Watertown is an immigrant town where wave after wave of newcomers first learned to become something other than what they were back home, while still holding on to what they had left behind. Each person who walks this street is, in some way, the first who left the old country; each person speaks that curious dialect of something lost, something anticipated, something abandoned during passage, something sheltered deep in the human heart. This stretch of Mount Auburn, and others like it in Boston and elsewhere the world over, is a locus of  human restlessness and tenacity. Over the years, Watertown has welcomed Armenians, Greeks, Italians and Irish.  Of late it has taken in immigrants from Eastern Europe as well. The butcher has told me that the town has recently received its first Albanian immigrant!  “He works as a helping hand for Arax Market. Big guy, works hard,” he said.

As I make my way to Arax Market, I see the Albanian. Tall and lanky in a pair of blue jeans and a sweat shirt which don’t quite fit, he is busy carrying fruit boxes with his bare hands out of the truck which is double parked in front of the store. He moves mechanically — his body focused on the task at hand; his eyes look beyond the horizon at something far away. I can tell that he speaks not a single word of English because his boss, Jack (his American name), is giving directions with his hands.  Across the street, at K’s Fruit, the Albanian’s counter-part, a Mexican man in his mid-30s, self-effacing in demeanor and clothing, is sweeping the front of the store with a huge broomstick, picking up fugitive vegetable pieces from the sidewalk. Several months ago, I saw the Mexican in the Harvard subway station. He was dressed impeccably and self-consciously — leather jacket and nicely fitting black pants, his hair carefully combed and gelled, as though he were the prince of the subway! He was absorbed in reading a Spanish-language newspaper, but his comportment was clearly intended to call attention to itself, perhaps to disguise his other lives on Mount Auburn Street and beyond — in some  Mexican town far away.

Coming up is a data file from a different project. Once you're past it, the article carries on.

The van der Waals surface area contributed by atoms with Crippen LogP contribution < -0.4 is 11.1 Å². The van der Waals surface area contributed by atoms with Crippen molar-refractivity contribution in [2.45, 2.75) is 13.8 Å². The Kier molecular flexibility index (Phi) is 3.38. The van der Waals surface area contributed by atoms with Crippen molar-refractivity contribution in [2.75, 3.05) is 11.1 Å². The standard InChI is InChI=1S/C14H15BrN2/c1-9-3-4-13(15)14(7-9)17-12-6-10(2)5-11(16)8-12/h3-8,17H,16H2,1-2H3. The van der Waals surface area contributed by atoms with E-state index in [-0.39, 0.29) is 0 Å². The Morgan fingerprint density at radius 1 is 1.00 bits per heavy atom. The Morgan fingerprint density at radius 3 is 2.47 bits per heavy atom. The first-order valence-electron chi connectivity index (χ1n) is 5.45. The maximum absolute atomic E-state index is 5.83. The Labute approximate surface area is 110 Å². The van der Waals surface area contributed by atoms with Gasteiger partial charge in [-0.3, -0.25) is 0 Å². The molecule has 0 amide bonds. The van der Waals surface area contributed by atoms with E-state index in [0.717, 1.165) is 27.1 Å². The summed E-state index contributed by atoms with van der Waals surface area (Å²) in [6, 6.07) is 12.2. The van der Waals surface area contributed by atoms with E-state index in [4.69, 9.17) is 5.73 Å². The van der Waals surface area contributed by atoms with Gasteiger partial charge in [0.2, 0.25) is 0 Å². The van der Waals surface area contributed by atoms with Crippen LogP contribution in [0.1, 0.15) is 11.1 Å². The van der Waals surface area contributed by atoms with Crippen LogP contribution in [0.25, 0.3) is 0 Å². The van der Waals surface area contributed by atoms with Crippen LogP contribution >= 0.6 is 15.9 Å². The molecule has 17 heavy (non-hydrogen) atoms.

Arax Market, interior

On this hot summer day, people congregate around the fruit and vegetable stands outside, on the sidewalks. I spot people I know, or know of, people whose stories I have heard, or heard about: A handsome dark- haired woman who was once a soloist with the Tehran Opera and who now works in a bridal shop as a seamstress; a film-maker born in Aleppo who moved here from Los Angeles after the earthquake and wants to return to the Syria of his youth; an aspiring U.S.-born writer who is here hunting for the ingredients of a handful of Middle Eastern recipes which she carries in her hand; a Jerusalem Palestinian with a business degree from Boston University who set up shop here after he was forced to flee Kuwait during the Gulf War.  “We were the last to leave Kuwait, on the last plane out,” he told me once.  “In half an hour, we had to pack and go. If we had stayed, I wonder what would have happened to us.”  For the past year, he has been selling falafel sandwiches from a small corner shop down the street.  His sandwiches are particularly good because he puts large amounts of leek and parsley into the mixture. “That is how we do it in Palestine,” he tells the aspiring writer with the recipes. “The greens and the bread— which must be very thin.”

Inside, at the counter, Alice, the owner’s wife — her lipstick eternally red, her hair eternally immobile — is weighing vegetables while carrying on an loud conversation with a customer. They are talking about cruises to the Bahamas, comparing notes about the best bargains around. They kiss warmly, Alice hands her the grocery bags and moves on to attend to the next customer. She taps the cash register with one hand and inserts a new cassette into the player with the other. I nod at the Albanian as I inch my way to the center of the store. “You are lucky, the cheese is here!”   I hear Alice’s words in Armenian.   “I’ve saved a large portion for you,” she adds.  “I have made coffee; let’s drink when you are finished.” Her voice is a gentle command, the kind I cannot refuse.